How to capitalise on a lean launch
For start-up biotechnology companies and resource stretched pharmaceutical organisations, launching a novel product can be challenging. Lean teams can make setting a launch strategy and achieving your commercial goals seem like a colossal undertaking, but can these barriers be transformed into opportunities that work to your brand’s advantage?
We spoke to Managing Consultant Frances Hendry to find out how Blue Latitude Health partnered with a fledgling subsidiary of a pharmaceutical organisation to launch an innovative product in a
What does the launch environment look like for this product?
FH: We started working on the product at Phase II and now we’re going into Phase III trials. There is a significant unmet need in this disease area, and everyone is excited about the launch. However, the organisation is still evolving and the team is quite small – naturally this causes a little turbulence.
The company is still sizing up the launch opportunity in the different countries and some do not have teams in place yet. It’s a complex therapy area and many external drivers will influence which populations the team targets first and the countries they launch in. It’s a huge hurdle because we’re developing the strategic plan while simultaneously data continues to be released – all at pace.
To solve this, we have designed the customer research with very specific questions in mind. This ensures we not only understand how decisions are made in the here and the now, we also understand how these decisions are likely to change in the future.
This has really allowed us to create a flexible strategy that enables us to respond to any change.
How does launching in this environment compare to launching a product with a larger pharmaceutical company?
A lot of the same principles apply, but you have to be much more focussed because every opportunity counts. You can set your positioning and strategy and you can put the building blocks in place for engaging with physicians, but with a lean launch you also have to be prepared for change.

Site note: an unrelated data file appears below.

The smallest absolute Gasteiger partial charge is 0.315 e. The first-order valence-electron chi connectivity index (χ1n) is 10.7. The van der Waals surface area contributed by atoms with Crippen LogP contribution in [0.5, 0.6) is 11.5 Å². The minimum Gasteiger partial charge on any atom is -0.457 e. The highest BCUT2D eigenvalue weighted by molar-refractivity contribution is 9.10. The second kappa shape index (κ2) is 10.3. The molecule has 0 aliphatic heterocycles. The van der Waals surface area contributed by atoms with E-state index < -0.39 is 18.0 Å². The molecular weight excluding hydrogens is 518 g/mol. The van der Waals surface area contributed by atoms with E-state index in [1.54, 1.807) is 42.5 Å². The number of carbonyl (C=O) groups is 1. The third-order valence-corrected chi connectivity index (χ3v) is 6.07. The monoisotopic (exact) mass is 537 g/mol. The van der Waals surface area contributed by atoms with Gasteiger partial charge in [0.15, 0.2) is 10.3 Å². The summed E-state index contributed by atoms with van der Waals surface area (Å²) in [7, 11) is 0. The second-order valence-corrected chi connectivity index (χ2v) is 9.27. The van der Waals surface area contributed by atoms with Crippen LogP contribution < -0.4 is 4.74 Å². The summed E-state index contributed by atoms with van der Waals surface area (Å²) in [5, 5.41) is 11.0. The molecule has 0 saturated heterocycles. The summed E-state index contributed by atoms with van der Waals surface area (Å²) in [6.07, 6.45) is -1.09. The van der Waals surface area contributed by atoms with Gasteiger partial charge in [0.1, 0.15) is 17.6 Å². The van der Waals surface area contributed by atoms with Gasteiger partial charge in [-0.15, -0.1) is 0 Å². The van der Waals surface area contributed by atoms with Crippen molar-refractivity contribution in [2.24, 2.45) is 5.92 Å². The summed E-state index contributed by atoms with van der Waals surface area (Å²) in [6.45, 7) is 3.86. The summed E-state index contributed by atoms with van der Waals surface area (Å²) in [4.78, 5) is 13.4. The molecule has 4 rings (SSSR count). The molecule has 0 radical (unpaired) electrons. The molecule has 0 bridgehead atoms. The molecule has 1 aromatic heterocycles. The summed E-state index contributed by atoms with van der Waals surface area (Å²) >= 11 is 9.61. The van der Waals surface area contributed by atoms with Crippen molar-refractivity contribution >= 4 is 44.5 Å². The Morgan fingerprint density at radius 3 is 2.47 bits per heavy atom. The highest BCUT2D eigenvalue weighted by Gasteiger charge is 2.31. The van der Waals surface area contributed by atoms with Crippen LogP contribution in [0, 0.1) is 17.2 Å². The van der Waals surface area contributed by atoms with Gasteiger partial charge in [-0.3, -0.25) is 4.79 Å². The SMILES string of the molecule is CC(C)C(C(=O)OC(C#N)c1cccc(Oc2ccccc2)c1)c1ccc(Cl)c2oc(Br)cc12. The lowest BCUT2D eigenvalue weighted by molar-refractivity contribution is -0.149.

Everything you do has that extra level of focus and has to be highly targeted.
There will not be large teams behind this particular product, so we also have to think differently about how we want to communicate with customers. For example, we know that we need to engage with up to three different key customers who all have different roles to play in its uptake. Our overall tone of voice has to be adapted for each, but also where we interact and engage with them will be quite different.
We’ve delved deep into our target customers’ journey to understand what lies behind their decision-making processes. This has enabled us to understand our customers’ behaviour currently and the rationale behind their choices. The journey has been invaluable for prioritising and developing a targeted launch and understanding how we can ‘shift the needle’ with our customers. It’s also enabled us to think about future scenarios and how our customers could make decisions when they are presented with an additional treatment option.
The launch is operating at two phases. Why have you taken this approach?
FH: Taking a phased approach gives us an opportunity to test the strategy and refine
it. As this is a leaner launch, we’re starting in a couple of countries where the commercial opportunity is smaller. Then, 18-months to two years later, we’re carrying out a second launch phase in countries where we know